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Is Exercise Causing Pain? Is Pain Putting You Off Exercising?

 

New consumer research from the BCA has found that two fifths (41%) of people have been prevented from exercising due to back or neck pain.

Furthermore, a quarter (25%) of respondents reported their back or neck pain has deterred them from physical activity for up to a month, with a further 9% stating their back or neck pain has led to them avoiding exercise for over half a year. An unfortunate 34% felt it was exercise itself which triggered their pain.

To help people of all ages and fitness levels back pain-proof their work-out routines the BCA has developed these top tips:

• Know your equipment at the gym: When trying a new activity, it’s always best to make sure you ask your instructor how your equipment should be set up, and make sure it’s right for you. For example, if you’re cycling or spinning, you need to set your saddle and handlebar to the correct height so that you are in a comfortable position that isn’t putting tension on your neck or back

• Know your limits: Even professional athletes aren’t born ready, it takes time to build the intensity of your practice. If you try a new sport, or want to intensify your workout, it’s important to take a slow approach and not to push your body’s limits. It is always advisable to visit a professional who can assess your body’s capabilities and advise on a safe way of training based on your body’s limitations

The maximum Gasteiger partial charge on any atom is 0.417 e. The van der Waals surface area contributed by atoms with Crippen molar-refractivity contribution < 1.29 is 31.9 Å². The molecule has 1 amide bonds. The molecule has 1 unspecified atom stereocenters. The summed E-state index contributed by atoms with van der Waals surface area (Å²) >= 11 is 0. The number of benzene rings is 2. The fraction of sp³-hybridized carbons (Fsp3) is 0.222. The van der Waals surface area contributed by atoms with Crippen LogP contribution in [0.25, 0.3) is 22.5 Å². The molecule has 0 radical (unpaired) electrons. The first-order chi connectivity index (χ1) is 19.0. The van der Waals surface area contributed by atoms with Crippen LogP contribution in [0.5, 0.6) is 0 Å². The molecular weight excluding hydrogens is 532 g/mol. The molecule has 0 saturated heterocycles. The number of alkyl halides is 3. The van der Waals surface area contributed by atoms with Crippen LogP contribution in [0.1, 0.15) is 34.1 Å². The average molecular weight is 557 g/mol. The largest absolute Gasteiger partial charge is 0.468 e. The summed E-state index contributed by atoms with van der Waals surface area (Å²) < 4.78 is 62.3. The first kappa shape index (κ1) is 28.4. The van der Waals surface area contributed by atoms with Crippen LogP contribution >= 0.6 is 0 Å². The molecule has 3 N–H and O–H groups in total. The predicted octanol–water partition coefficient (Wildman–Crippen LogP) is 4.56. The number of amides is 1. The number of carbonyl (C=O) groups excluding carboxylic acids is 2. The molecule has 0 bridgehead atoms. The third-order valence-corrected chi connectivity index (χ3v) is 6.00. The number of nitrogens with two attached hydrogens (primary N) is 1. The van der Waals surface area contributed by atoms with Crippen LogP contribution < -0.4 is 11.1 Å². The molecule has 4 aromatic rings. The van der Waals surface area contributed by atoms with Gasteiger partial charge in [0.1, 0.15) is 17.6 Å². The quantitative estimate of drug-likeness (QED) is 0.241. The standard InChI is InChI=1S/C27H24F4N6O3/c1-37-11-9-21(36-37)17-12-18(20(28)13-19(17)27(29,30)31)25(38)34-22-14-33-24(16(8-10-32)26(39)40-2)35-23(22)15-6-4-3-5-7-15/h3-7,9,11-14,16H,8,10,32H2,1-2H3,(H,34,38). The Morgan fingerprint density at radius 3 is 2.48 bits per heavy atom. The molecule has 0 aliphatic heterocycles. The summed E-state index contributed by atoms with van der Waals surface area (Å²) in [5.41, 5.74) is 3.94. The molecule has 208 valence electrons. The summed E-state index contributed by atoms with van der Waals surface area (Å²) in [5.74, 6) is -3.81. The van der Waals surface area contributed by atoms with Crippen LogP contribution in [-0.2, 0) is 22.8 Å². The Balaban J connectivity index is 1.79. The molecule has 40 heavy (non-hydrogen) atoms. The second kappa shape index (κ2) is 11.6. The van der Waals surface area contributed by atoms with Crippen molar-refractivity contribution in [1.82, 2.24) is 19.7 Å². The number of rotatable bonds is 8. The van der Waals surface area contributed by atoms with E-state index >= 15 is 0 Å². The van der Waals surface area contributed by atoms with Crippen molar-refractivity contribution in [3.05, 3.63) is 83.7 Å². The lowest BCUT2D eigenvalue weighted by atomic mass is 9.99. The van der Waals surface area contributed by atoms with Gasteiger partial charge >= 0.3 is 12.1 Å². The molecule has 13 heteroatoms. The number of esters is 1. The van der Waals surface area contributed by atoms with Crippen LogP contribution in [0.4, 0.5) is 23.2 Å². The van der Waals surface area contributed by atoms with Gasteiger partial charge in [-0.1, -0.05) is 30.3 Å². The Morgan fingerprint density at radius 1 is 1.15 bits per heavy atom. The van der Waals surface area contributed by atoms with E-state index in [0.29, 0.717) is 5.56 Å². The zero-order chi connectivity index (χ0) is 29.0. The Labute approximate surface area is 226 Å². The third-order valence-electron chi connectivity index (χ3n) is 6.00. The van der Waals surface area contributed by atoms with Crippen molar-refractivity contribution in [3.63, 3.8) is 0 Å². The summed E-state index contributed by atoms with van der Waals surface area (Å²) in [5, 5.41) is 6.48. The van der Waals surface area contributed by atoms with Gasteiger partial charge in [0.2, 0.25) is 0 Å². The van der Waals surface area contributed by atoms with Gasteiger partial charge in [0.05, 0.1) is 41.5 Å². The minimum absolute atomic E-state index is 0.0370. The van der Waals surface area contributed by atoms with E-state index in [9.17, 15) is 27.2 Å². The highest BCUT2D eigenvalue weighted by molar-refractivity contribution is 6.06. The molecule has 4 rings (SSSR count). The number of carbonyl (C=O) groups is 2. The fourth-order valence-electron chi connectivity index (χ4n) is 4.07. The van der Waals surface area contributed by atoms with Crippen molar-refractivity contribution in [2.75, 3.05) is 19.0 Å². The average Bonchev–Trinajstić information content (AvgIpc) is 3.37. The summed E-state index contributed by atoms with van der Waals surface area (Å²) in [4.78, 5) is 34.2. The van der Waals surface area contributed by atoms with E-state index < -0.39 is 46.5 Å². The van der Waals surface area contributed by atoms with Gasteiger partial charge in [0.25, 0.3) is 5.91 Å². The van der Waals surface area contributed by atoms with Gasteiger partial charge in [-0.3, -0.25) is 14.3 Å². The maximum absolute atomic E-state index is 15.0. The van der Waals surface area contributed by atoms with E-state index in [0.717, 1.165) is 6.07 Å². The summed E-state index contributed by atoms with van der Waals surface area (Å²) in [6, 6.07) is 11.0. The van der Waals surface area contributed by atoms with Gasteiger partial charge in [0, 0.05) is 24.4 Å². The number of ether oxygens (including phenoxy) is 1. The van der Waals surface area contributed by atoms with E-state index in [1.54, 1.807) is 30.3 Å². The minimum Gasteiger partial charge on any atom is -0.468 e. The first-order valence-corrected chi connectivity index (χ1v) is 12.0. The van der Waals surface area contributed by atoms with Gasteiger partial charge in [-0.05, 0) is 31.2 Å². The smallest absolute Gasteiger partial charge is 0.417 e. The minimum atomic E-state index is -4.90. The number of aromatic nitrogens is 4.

• Warm up and cool down: Before starting any form of physical activity, you should warm up any muscle groups which might be affected whilst you exercise. If you use them without preparing them first, your muscles could get a shock, causing you pain which could have been prevented

• Reduce the impact: If a previous injury is causing you pain, adapt your exercise to reduce the impact on your joints and muscles. Activities such as swimming, walking or yoga can be less demanding on your body keeping your muscles mobile!

• Not all exercise is the same: The fittest of athletes will still find it difficult to adapt to a new sport, as each sport uses some muscle groups more than others. With this in mind, always approach a new activity with care and don’t assume that you can jump in at the deep end!

The British Chiropractic Association (BCA) recommends that, if you are experiencing pain for more than a few days then you seek professional help, as an undiagnosed problem could lead to longer-term problems if left untreated.

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